# Algorithm Design

Computers have become an essential tool for solving many problems arising in industries and research. The engineering approach for solving problems in computer science is usually the following one:

Understand the terms of problem

Model the problem in a formal language often involving mathematics

Design an algorithm to solve the formal problem

Program and test the solution

Deploy/use the program

This course spans from step 2 to 4 and is mainly focused on the 3rd step *Design an algorithm*.
Depending of the problem, the difficulty of the algorithm design can range from trivial to extremely difficult.

For example a very simple problem can be: *During the development of a shopping website I have to compute the total price of the items in a shopping cart.*
In this case, the solution is trivial and you should be able to solve it without really thinking about it.

A more complicated example can be: *I work in a graphics card factory, a robot must drill each card in a certain number of places for the fixing screws.
In what order should the robot make the holes to minimize the total travel length and therefore the machining time of a board?*
Now the problem starts to be more complicated, we see that the problem is stated as an optimization problem: you might be able to design a brute force algorithm
(test every possible solution and keep the best one)
that works for small instance sizes but going further will definitely requires some thinking.

## Algorithmics

The study of algorithm corresponds to a field of research mixing mathematics and computer science and predates the existence of computers. The main questions which are addressed in algorithmics are:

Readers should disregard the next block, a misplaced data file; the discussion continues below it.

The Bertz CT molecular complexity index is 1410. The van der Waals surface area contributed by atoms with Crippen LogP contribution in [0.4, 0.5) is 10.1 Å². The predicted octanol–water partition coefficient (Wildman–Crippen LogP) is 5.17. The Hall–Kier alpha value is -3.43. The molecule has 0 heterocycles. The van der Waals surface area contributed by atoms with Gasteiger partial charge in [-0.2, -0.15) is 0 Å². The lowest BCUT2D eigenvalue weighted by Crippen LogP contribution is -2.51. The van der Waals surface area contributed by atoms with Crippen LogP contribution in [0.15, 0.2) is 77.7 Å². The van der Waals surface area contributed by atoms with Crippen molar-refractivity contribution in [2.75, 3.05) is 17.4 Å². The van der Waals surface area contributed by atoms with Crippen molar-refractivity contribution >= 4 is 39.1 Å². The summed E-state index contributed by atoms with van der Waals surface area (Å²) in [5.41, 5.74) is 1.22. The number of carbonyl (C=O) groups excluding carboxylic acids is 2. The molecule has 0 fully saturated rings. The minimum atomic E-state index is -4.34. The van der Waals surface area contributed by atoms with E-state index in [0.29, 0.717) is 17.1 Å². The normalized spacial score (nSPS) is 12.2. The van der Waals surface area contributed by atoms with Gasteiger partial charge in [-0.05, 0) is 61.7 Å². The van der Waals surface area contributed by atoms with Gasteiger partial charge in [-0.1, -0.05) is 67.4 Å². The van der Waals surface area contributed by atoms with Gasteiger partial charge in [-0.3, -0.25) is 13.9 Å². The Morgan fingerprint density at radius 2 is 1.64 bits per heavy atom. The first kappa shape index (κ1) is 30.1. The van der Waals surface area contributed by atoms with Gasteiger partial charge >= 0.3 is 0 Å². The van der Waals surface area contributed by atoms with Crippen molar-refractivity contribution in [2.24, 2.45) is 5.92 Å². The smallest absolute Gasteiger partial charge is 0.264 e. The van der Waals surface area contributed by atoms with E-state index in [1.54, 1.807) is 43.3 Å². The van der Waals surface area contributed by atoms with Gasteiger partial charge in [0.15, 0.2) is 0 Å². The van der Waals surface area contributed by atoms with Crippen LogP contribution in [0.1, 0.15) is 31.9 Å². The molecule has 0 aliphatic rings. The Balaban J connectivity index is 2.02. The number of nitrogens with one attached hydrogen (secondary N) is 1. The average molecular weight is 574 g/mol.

**Existence**or**computability**. Does there exist an algorithm to solve a given problem? This question is out of the scope of this course.**Complexity**. How does the number of basic operations performed by the algorithm growths when the size of the input increases? How does the amount of memory required by the algorithm growths when the size of input increases?**Correction**. How can I prove that a given algorithm produces a correct output for all valid inputs?

## Aim of this course

As you have probably understood now, this is not a programming course! Indeed, we assume that you know the principles of imperative programming: how to write functions, conditions, loops, use arrays…

In this course, you will see:

how to perform the complexity analysis of an algorithm;

3 main classes of algorithms:

*greedy*,*divide and conquer*, and*dynamic*with plenty of examples for all of them;how to identify a suitable class of algorithms for a new problem

how to design an algorithm for a new problem

You will not see some related or more advanced topics such as:

parallel and distributed algorithms

approximation algorithms

…